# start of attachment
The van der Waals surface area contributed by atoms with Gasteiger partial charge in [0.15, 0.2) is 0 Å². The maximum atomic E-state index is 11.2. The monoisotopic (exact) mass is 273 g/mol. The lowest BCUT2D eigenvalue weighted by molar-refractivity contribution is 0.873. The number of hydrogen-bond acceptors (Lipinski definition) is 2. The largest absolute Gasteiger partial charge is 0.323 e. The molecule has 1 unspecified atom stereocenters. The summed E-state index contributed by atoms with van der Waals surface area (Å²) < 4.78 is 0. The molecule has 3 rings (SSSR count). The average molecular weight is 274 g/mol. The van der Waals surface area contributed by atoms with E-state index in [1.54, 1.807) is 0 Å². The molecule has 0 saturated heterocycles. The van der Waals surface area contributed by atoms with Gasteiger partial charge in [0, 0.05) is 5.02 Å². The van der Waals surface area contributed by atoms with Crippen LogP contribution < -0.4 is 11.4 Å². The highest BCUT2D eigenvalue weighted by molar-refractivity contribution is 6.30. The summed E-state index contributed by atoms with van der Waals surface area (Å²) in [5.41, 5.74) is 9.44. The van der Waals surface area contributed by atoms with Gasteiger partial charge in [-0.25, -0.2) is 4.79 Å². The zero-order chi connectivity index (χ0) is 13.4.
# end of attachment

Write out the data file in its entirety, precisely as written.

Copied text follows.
The van der Waals surface area contributed by atoms with Gasteiger partial charge in [0.15, 0.2) is 0 Å². The maximum atomic E-state index is 11.2. The monoisotopic (exact) mass is 273 g/mol. The lowest BCUT2D eigenvalue weighted by molar-refractivity contribution is 0.873. The number of hydrogen-bond acceptors (Lipinski definition) is 2. The largest absolute Gasteiger partial charge is 0.323 e. The molecule has 1 unspecified atom stereocenters. The summed E-state index contributed by atoms with van der Waals surface area (Å²) < 4.78 is 0. The molecule has 3 rings (SSSR count). The average molecular weight is 274 g/mol. The van der Waals surface area contributed by atoms with E-state index in [1.54, 1.807) is 0 Å². The molecule has 0 saturated heterocycles. The van der Waals surface area contributed by atoms with Gasteiger partial charge in [0, 0.05) is 5.02 Å². The van der Waals surface area contributed by atoms with Crippen LogP contribution < -0.4 is 11.4 Å². The highest BCUT2D eigenvalue weighted by molar-refractivity contribution is 6.30. The summed E-state index contributed by atoms with van der Waals surface area (Å²) in [5.41, 5.74) is 9.44. The van der Waals surface area contributed by atoms with Gasteiger partial charge in [-0.25, -0.2) is 4.79 Å². The zero-order chi connectivity index (χ0) is 13.4.